Brewers officials say they are making steady but slow progress with their two remaining arbitration-eligible players, and will get a chance to chat in person with second baseman Rickie Weeks and right-hander Shaun Marcum at Sunday’s “Brewers On Deck” event.
Neither assistant general manager Gord Ash, who is handling talks with Weeks agent Greg Genske, nor senior director of business operations Teddy Werner, who is engaged with agent Rex Gary on Marcum, could report any breakthroughs this week.
“We continue to have dialogue but nothing new to report,” Ash wrote in an e-mail Thursday morning, when club officials were meeting with manager Ron Roenicke and the Brewers’ new coaching staff at Miller Park.
Weeks and Genske filed for $7.2 million in arbitration and the Brewers countered at $4.85 million, a gap of $2.345 million. The midpoint of figures is $6.025 million.
Weeks earned $2.75 million in 2010 and had a breakthrough year, leading the Majors in home runs (28), RBIs (81) and runs scored (110) from the leadoff spot. But his case is complicated because many of Weeks’ previous seasons had been marred by injuries, especially to his hands and wrists.
Marcum earned $850,000 from the Blue Jays in 2010 and also enjoyed a career year, returning from a year lost to Tommy John elbow surgery to go 13-8 with a 3.64 ERA in 31 starts. The Brewers acquired him in early December for top prospect Brett Lawrie.
Marcum and Gary filed for $5 million in arbitration and the Brewers offered $3 million.
“I would say [talks] have been productive, and I have a very good history with Rex Gary, who also represents Dave Bush,” said Werner, referring to the former Brewers right-hander who settled with the team last winter well ahead of an arbitration hearing. “We’ve been through this process before.”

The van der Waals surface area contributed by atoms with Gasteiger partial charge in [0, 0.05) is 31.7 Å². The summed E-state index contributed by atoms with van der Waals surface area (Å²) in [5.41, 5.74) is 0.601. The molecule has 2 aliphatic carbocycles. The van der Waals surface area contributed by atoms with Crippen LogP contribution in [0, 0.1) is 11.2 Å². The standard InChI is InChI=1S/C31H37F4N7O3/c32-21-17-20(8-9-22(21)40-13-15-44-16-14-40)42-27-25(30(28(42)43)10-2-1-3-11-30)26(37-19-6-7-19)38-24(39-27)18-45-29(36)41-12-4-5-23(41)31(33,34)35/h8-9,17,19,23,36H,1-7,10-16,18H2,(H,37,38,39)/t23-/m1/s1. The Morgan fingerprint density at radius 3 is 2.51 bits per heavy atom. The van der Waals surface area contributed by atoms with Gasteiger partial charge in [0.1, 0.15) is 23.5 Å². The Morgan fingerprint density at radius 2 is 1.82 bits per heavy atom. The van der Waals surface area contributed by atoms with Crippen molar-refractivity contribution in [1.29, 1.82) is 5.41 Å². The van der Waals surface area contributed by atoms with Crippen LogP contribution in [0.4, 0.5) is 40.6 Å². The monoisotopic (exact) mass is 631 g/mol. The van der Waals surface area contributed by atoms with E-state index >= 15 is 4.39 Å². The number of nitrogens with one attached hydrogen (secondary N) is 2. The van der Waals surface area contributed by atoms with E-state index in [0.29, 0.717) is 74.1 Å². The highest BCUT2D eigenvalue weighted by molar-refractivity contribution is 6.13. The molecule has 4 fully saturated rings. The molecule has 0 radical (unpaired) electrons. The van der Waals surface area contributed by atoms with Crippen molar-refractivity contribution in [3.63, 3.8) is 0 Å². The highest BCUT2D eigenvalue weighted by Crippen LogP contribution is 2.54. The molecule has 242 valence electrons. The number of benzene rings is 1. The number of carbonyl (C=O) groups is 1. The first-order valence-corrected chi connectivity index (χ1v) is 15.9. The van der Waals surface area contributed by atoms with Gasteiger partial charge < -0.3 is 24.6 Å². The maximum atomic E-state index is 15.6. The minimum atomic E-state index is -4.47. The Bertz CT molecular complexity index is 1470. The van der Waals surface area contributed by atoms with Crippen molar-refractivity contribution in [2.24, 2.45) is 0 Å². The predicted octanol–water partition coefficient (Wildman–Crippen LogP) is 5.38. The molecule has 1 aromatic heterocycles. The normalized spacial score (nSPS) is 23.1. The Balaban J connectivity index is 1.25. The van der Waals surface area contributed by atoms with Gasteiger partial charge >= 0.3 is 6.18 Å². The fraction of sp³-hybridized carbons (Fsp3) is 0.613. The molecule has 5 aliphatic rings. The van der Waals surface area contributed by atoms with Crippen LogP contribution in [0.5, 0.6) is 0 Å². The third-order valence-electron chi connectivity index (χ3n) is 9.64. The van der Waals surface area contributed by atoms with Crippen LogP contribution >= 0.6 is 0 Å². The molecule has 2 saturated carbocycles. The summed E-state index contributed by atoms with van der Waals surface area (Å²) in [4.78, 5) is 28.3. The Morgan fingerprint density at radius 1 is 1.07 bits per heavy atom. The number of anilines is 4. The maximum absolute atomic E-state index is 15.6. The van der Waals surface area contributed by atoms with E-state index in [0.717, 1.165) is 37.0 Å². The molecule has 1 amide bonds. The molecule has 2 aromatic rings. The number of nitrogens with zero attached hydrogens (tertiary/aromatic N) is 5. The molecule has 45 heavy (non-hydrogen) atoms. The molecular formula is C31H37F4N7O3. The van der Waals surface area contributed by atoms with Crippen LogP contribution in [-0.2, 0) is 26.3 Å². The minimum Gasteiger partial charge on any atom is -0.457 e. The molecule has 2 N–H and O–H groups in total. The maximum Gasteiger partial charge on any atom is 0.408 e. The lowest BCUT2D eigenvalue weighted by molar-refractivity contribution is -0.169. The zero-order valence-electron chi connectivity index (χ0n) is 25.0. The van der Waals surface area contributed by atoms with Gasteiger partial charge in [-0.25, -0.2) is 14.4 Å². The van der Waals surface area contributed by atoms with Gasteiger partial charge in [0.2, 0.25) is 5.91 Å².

In both cases, the Brewers’ talks could hinge on other players in Weeks’ and Marcum’s service class.
In Weeks’ case a very close comparable is Kelly Johnson of the D-backs, a fellow second baseman with five-plus years of Major League service coming off the most productive season of his career. Johnson made $2.35 million in ’10 (to Weeks’ $2.75 million) while hitting .274 with a .370 on-base percentage, 26 homers, 71 RBIs and 13 stolen bases (to Weeks’ .269/.366/29/83/11). Johnson’s filing figures were also similar — he’s seeking $6.5 million in arbitration and Arizona offered $4.7 million.
A settlement by either Weeks or Johnson could certainly impact the other player.
In Marcum’s case, the sides likely have a close eye on talks between the Twins and left-hander Francisco Liriano and the Angels and right-hander Jered Weaver. Like Marcum, those pitchers have between four and five years of Major League service and are seeking raises of at least $3 million.
Liriano earned $1.6 million in 2010 and filed last week for $5 million in arbitration, while the Twins offered $3.6 million. Compare that to Marcum seeking $5 million and the Brewers’ offer of $3 million.
Weaver has had more sustained Major League success than either Liriano or Marcum, and thus his figures are higher. He earned $4.265 million last season from the Angels and filed for $8.8 million, with the team offering $7.365 million. The Angels have begun talks with Weaver about a multi-year extension, owner Arte Moreno told reporters on Wednesday.
A one-year settlement in Weaver’s case above or below the midpoint of filings could impact Liriano or Marcum because they’re all in the same service class.
Werner declined to talk about other teams and their arbitration-eligible players. But based on his own talks about Marcum and his understanding of the club’s negotiations with Weeks, he characterized the progress as positive.
“There’s been a lot of back and forth, which is good,” Werner said.
A hearing is already scheduled for both Weeks and Marcum sometime in February, though Major League Baseball bars club officials from revealing the dates.